Effects of hemodialysis on plasma oxylipins.Physiol Rep. 2020 06; 8(12):e14447.PR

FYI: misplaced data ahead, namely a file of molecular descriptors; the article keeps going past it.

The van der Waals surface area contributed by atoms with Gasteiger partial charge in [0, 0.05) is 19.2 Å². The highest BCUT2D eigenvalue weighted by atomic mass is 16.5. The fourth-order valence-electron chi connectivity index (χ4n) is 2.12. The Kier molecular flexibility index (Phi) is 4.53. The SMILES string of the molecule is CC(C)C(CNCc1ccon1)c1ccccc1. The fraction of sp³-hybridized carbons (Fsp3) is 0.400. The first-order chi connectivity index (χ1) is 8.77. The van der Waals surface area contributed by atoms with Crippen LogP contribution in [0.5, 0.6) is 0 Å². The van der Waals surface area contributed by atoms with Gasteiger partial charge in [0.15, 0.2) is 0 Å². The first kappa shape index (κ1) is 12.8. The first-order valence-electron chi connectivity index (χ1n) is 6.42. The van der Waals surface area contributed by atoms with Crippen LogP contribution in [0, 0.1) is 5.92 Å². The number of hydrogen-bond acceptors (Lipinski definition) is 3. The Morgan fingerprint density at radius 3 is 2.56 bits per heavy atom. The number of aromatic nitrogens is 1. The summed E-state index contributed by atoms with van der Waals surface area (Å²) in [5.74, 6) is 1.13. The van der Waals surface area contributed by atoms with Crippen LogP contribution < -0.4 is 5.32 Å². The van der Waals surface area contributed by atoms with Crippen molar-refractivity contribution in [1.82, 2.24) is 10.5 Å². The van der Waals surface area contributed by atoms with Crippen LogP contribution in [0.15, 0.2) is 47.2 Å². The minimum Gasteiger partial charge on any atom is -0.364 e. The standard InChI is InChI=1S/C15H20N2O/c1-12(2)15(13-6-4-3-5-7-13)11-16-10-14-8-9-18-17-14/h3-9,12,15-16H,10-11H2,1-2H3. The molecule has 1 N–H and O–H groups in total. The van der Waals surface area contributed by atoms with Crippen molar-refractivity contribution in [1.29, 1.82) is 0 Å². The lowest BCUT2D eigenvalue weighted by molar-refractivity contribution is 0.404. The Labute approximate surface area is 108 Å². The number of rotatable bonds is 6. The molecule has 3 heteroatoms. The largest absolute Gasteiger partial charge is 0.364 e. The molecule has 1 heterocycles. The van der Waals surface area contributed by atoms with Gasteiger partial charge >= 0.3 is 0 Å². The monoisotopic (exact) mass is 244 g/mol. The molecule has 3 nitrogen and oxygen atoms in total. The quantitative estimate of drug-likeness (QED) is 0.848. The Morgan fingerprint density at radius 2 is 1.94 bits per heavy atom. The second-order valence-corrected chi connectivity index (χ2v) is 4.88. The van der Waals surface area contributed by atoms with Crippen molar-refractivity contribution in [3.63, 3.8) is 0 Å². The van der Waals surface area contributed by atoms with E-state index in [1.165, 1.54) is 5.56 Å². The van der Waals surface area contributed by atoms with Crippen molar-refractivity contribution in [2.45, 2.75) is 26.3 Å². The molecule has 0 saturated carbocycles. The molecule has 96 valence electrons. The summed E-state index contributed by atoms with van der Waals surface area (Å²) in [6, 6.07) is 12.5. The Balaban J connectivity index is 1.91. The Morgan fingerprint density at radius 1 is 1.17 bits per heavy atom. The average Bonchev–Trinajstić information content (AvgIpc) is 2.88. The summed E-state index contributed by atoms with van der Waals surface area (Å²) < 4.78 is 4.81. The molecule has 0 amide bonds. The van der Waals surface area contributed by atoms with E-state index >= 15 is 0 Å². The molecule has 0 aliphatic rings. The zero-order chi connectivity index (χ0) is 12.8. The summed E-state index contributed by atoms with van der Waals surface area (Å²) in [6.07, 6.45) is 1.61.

Chronic kidney disease (CKD) is an important risk factor for cardiovascular and all-cause mortality. Survival rates among end-stage renal disease (ESRD) hemodialysis patients are poor and most deaths are related to cardiovascular disease. Oxylipins constitute a family of oxygenated natural products, formed from fatty acid by pathways involving at least one step of dioxygen-dependent oxidation. They are derived from polyunsaturated fatty acids (PUFAs) by cyclooxygenase (COX) enzymes, by lipoxygenases (LOX) enzymes, or by cytochrome P450 epoxygenase. Oxylipins have physiological significance and some could be of regulatory importance. The effects of decreased renal function and dialysis treatment on oxylipin metabolism are unknown. We studied 15 healthy persons and 15 CKD patients undergoing regular hemodialysis treatments and measured oxylipins (HPLC-MS lipidomics) derived from cytochrome P450 (CYP) monooxygenase and lipoxygenase (LOX)/CYP ω/(ω-1)-hydroxylase pathways in circulating blood. We found that all four subclasses of CYP epoxy metabolites were increased after the dialysis treatment. Rather than resulting from altered soluble epoxide hydrolase (sEH) activity, the oxylipins were released and accumulated in the circulation. Furthermore, hemodialysis did not change the majority of LOX/CYP ω/(ω-1)-hydroxylase metabolites. Our data support the idea that oxylipin profiles discriminate ESRD patients from normal controls and are influenced by renal replacement therapies.